I am no longer active in basic or clinical research as I was before. I still work with some former collaborators, but I am a step removed from designing or conducting research. In the last few years, I have been working in renal drug development with the pharmaceutical company AstraZeneca, which has given me the valuable opportunity to learn about, and better understand, what is needed to develop new therapies for kidney disease; the many challenges in basic science (confirming what has been published and making new discoveries) and the many difficulties and obstacles in transitioning a new drug for patient care into the clinic.

From my experience to date, I am a firm believer in a partnership between industry and academia, particularly in nephrology, as the best way of advancing and introducing novel and effective therapies for our patients; but we do need more clinical trials in nephrology, both smaller ‘proof-of concept’ trials and larger confirmatory and definitive trials. The generally slow progression of chronic kidney disease can make large studies costly and time-consuming, and some new thinking is required in trial design and implementation. COVID-19 may provide another learning for us in this respect, with the innovative RECOVERY trial design for sequential testing of drug treatments, and it might be something to explore and adapt for future trials in kidney disease.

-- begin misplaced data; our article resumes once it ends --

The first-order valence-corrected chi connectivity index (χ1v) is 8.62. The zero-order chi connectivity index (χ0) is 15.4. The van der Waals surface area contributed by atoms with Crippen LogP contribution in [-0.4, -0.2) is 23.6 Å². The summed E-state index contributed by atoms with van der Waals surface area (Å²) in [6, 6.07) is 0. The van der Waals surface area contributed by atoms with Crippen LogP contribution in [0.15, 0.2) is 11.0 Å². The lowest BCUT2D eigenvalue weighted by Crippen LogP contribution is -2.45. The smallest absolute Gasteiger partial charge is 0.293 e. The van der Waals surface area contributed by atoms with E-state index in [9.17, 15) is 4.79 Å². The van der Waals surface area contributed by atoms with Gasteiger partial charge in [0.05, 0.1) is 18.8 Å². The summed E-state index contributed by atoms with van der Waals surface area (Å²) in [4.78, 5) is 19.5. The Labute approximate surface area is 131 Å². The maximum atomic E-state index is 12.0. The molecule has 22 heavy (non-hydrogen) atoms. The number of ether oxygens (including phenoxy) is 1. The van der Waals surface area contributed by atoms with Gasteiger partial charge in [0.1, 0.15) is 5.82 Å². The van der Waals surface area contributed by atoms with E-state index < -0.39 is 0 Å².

What would your advice be to the younger generation who are following the same path and just beginning their career in this discipline. Where do you hope they will take the field of nephrology over the coming decades?

Be flexible and follow what interests you and what you are comfortable with, but always keep patients in mind; what you might do for them and what you can learn from them – a truism, I know, but every patient’s story is different and always a rich source of the unusual or unexpected. We do learn from, and tend to remember, our patients.

Nephrology is perhaps the last bastion of general or internal medicine, because chronic kidney disease is either associated with or impacts almost every other organ system, and its management requires a broad and fairly comprehensive understanding of most other medical specialties. This makes nephrology an intellectually very attractive and stimulating discipline to take up and is attracting some of our best minds and most talented young physicians and research investigators. However, it is disappointing that so far, no drug has reached the clinic intended for the treatment of kidney disease from the outset; most of the current treatments used in nephrology have been adopted and adapted, apart perhaps from erythropoietin to treat anaemia.

I hope the next generation of renal scientists and nephrologists will help identify and test drug targets that cannot only slow kidney disease progression, but can also halt or even reverse it. Renal cell biology is revealing new opportunities for cell-based therapies and tissue regeneration, and the future is exciting with so much that is new for us to understand, to explore, and to contextualise.